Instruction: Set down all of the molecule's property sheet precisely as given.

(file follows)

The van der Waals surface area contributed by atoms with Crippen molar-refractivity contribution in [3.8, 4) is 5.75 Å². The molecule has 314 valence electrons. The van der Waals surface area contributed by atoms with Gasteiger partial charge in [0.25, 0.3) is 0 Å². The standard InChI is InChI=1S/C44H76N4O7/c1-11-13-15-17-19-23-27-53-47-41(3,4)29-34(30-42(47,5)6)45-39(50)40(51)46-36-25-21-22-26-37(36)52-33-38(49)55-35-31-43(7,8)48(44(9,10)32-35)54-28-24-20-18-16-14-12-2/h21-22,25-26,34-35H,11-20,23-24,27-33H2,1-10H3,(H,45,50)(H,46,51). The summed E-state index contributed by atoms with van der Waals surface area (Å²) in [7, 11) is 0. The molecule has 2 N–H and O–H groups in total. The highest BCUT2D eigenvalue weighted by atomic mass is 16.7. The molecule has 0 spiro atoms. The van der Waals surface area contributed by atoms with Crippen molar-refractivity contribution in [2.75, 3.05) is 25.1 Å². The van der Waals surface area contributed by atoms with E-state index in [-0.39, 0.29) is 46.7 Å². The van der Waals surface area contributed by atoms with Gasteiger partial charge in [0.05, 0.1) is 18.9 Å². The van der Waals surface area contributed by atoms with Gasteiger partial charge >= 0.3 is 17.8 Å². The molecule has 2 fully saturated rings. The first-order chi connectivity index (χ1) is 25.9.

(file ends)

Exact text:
The van der Waals surface area contributed by atoms with Crippen molar-refractivity contribution in [3.8, 4) is 5.75 Å². The molecule has 314 valence electrons. The van der Waals surface area contributed by atoms with Gasteiger partial charge in [0.25, 0.3) is 0 Å². The standard InChI is InChI=1S/C44H76N4O7/c1-11-13-15-17-19-23-27-53-47-41(3,4)29-34(30-42(47,5)6)45-39(50)40(51)46-36-25-21-22-26-37(36)52-33-38(49)55-35-31-43(7,8)48(44(9,10)32-35)54-28-24-20-18-16-14-12-2/h21-22,25-26,34-35H,11-20,23-24,27-33H2,1-10H3,(H,45,50)(H,46,51). The summed E-state index contributed by atoms with van der Waals surface area (Å²) in [7, 11) is 0. The molecule has 2 N–H and O–H groups in total. The highest BCUT2D eigenvalue weighted by atomic mass is 16.7. The molecule has 0 spiro atoms. The van der Waals surface area contributed by atoms with Crippen molar-refractivity contribution in [2.75, 3.05) is 25.1 Å². The van der Waals surface area contributed by atoms with E-state index in [-0.39, 0.29) is 46.7 Å². The van der Waals surface area contributed by atoms with Gasteiger partial charge in [0.05, 0.1) is 18.9 Å². The van der Waals surface area contributed by atoms with Gasteiger partial charge >= 0.3 is 17.8 Å². The molecule has 2 fully saturated rings. The first-order chi connectivity index (χ1) is 25.9.